For every monotone sequence of sets in with ,
Denote by the set of all processes satisfying Condition 1. In Section 2 below, we discuss this condition in detail, and also provide several equivalent forms of the condition. One interesting instance of this is Theorem 2.2, which notes that Condition 1 is equivalent to the condition that the set function is a continuous submeasure (Definition 2.2 below). For our present interest, the most important fact about Condition 1 is that it precisely identifies which processes admit strong universal inductive or self-adaptive learning, as the following theorem states.
The following statements are equivalent for any process .
satisfies Condition 1.
admits strong universal inductive learning.
admits strong universal self-adaptive learning.
Certainly any i.i.d. process satisfies Condition 1 (by the strong law of large numbers). Indeed, we argue in Section 3.1 that any process satisfying the law of large numbers — or more generally, having pointwise convergent relative frequencies — satisfies Condition 1, and hence by Theorem 1.2 admits strong universal learning (in both settings). For instance, this implies that all stationary processes admit strong universal inductive and self-adaptive learning. However, as we also demonstrate in Section 3.1, there are many other types of processes, which do not have convergent relative frequencies, but which do satisfy Condition 1, and hence admit universal learning, so that Condition 1 represents a strictly more-general condition.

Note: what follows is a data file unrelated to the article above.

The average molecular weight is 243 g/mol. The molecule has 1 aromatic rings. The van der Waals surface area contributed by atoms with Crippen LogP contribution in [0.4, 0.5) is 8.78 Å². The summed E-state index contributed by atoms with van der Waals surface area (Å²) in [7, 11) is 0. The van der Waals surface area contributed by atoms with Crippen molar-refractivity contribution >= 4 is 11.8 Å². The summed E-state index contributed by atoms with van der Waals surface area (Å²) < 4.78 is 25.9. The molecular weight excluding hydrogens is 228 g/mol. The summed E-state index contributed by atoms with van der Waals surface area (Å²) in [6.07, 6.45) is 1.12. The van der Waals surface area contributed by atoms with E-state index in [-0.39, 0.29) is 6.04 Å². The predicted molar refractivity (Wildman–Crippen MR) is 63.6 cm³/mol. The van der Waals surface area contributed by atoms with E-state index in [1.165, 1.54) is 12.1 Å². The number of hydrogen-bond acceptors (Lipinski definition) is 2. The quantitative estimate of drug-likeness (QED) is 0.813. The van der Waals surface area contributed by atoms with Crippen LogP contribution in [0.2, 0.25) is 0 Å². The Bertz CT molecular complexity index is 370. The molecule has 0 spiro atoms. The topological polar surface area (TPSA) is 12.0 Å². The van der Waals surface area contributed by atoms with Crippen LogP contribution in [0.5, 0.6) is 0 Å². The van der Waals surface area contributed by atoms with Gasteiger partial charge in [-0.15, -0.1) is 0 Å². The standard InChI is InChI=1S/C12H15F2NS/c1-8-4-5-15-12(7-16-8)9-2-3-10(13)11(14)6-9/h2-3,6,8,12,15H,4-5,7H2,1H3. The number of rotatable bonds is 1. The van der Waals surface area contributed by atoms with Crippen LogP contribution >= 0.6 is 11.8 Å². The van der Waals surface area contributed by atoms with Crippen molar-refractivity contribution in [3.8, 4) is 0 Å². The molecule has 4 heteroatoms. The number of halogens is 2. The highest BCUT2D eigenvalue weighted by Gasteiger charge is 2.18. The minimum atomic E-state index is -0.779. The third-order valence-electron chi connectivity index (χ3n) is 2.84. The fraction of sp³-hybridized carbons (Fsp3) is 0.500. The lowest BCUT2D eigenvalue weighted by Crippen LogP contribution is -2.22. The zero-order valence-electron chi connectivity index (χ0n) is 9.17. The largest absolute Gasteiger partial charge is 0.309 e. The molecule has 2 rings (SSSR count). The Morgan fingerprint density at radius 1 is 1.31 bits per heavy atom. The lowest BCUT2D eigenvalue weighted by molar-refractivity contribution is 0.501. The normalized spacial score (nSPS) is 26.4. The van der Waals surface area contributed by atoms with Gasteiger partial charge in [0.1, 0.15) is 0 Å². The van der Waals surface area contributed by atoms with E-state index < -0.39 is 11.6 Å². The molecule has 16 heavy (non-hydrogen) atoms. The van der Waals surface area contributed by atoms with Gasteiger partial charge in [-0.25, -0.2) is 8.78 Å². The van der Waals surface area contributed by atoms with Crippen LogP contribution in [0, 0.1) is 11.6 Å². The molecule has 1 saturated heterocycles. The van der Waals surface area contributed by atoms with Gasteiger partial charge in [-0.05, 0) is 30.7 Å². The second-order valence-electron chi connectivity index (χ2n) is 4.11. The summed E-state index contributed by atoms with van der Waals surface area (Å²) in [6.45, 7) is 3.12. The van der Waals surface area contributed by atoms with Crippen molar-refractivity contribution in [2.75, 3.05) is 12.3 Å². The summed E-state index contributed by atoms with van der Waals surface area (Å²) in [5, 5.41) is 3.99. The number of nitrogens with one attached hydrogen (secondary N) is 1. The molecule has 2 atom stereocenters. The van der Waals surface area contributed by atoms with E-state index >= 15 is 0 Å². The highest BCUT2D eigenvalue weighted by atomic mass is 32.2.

Other than the fact that Condition 1 precisely characterizes the families of processes that admit strong universal inductive or self-adaptive learning, another interesting fact established by Theorem 1.2 is that these two families are actually equivalent: that is, . Interestingly, as alluded to above, we find that this equivalence does not extend to online learning. Specifically, in Section 6 we find that , with strict inclusion iff is infinite.